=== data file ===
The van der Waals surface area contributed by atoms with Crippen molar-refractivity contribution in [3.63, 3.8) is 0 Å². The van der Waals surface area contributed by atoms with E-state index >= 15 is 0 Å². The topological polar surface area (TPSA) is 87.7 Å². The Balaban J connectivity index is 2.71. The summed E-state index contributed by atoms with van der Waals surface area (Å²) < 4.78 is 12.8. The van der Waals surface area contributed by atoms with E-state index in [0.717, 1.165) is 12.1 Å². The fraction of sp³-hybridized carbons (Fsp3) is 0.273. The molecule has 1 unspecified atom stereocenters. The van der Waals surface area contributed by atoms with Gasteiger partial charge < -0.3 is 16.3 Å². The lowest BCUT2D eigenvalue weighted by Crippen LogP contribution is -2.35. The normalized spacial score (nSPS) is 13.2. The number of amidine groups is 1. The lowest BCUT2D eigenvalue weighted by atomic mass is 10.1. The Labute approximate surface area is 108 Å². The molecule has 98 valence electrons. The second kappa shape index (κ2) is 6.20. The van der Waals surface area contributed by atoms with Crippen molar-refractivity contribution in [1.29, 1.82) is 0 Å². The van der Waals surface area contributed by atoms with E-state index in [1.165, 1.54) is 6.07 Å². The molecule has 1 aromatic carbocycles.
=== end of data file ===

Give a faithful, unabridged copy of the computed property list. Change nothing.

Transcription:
The van der Waals surface area contributed by atoms with Crippen molar-refractivity contribution in [3.63, 3.8) is 0 Å². The van der Waals surface area contributed by atoms with E-state index >= 15 is 0 Å². The topological polar surface area (TPSA) is 87.7 Å². The Balaban J connectivity index is 2.71. The summed E-state index contributed by atoms with van der Waals surface area (Å²) < 4.78 is 12.8. The van der Waals surface area contributed by atoms with E-state index in [0.717, 1.165) is 12.1 Å². The fraction of sp³-hybridized carbons (Fsp3) is 0.273. The molecule has 1 unspecified atom stereocenters. The van der Waals surface area contributed by atoms with Gasteiger partial charge < -0.3 is 16.3 Å². The lowest BCUT2D eigenvalue weighted by Crippen LogP contribution is -2.35. The normalized spacial score (nSPS) is 13.2. The number of amidine groups is 1. The lowest BCUT2D eigenvalue weighted by atomic mass is 10.1. The Labute approximate surface area is 108 Å². The molecule has 98 valence electrons. The second kappa shape index (κ2) is 6.20. The van der Waals surface area contributed by atoms with Crippen molar-refractivity contribution in [1.29, 1.82) is 0 Å². The van der Waals surface area contributed by atoms with E-state index in [1.165, 1.54) is 6.07 Å². The molecule has 1 aromatic carbocycles.